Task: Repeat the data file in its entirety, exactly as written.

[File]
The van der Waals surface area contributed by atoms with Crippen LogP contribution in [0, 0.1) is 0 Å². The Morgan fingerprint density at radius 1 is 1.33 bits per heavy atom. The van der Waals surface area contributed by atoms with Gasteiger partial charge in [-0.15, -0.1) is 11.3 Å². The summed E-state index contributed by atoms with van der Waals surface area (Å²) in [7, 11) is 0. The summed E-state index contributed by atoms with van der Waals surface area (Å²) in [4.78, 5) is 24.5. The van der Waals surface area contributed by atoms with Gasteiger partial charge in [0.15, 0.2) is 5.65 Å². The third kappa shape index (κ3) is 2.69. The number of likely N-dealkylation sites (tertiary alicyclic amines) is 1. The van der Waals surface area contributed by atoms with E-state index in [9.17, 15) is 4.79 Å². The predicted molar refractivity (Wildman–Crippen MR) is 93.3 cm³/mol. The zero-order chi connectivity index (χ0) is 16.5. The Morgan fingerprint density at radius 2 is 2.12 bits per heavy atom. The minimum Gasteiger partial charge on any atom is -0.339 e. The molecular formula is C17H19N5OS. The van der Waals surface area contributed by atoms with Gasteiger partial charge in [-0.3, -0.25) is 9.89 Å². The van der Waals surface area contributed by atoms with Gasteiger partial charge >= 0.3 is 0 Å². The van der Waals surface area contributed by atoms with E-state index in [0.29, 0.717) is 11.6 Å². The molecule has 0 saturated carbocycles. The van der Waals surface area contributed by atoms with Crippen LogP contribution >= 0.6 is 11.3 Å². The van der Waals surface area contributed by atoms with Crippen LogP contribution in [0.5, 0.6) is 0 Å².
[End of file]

The van der Waals surface area contributed by atoms with Crippen LogP contribution in [0, 0.1) is 0 Å². The Morgan fingerprint density at radius 1 is 1.33 bits per heavy atom. The van der Waals surface area contributed by atoms with Gasteiger partial charge in [-0.15, -0.1) is 11.3 Å². The summed E-state index contributed by atoms with van der Waals surface area (Å²) in [7, 11) is 0. The summed E-state index contributed by atoms with van der Waals surface area (Å²) in [4.78, 5) is 24.5. The van der Waals surface area contributed by atoms with Gasteiger partial charge in [0.15, 0.2) is 5.65 Å². The third kappa shape index (κ3) is 2.69. The number of likely N-dealkylation sites (tertiary alicyclic amines) is 1. The van der Waals surface area contributed by atoms with E-state index in [9.17, 15) is 4.79 Å². The predicted molar refractivity (Wildman–Crippen MR) is 93.3 cm³/mol. The zero-order chi connectivity index (χ0) is 16.5. The Morgan fingerprint density at radius 2 is 2.12 bits per heavy atom. The minimum Gasteiger partial charge on any atom is -0.339 e. The molecular formula is C17H19N5OS. The van der Waals surface area contributed by atoms with Gasteiger partial charge in [-0.3, -0.25) is 9.89 Å². The van der Waals surface area contributed by atoms with Gasteiger partial charge >= 0.3 is 0 Å². The van der Waals surface area contributed by atoms with E-state index in [0.29, 0.717) is 11.6 Å². The molecule has 0 saturated carbocycles. The van der Waals surface area contributed by atoms with Crippen LogP contribution >= 0.6 is 11.3 Å². The van der Waals surface area contributed by atoms with Crippen LogP contribution in [0.5, 0.6) is 0 Å².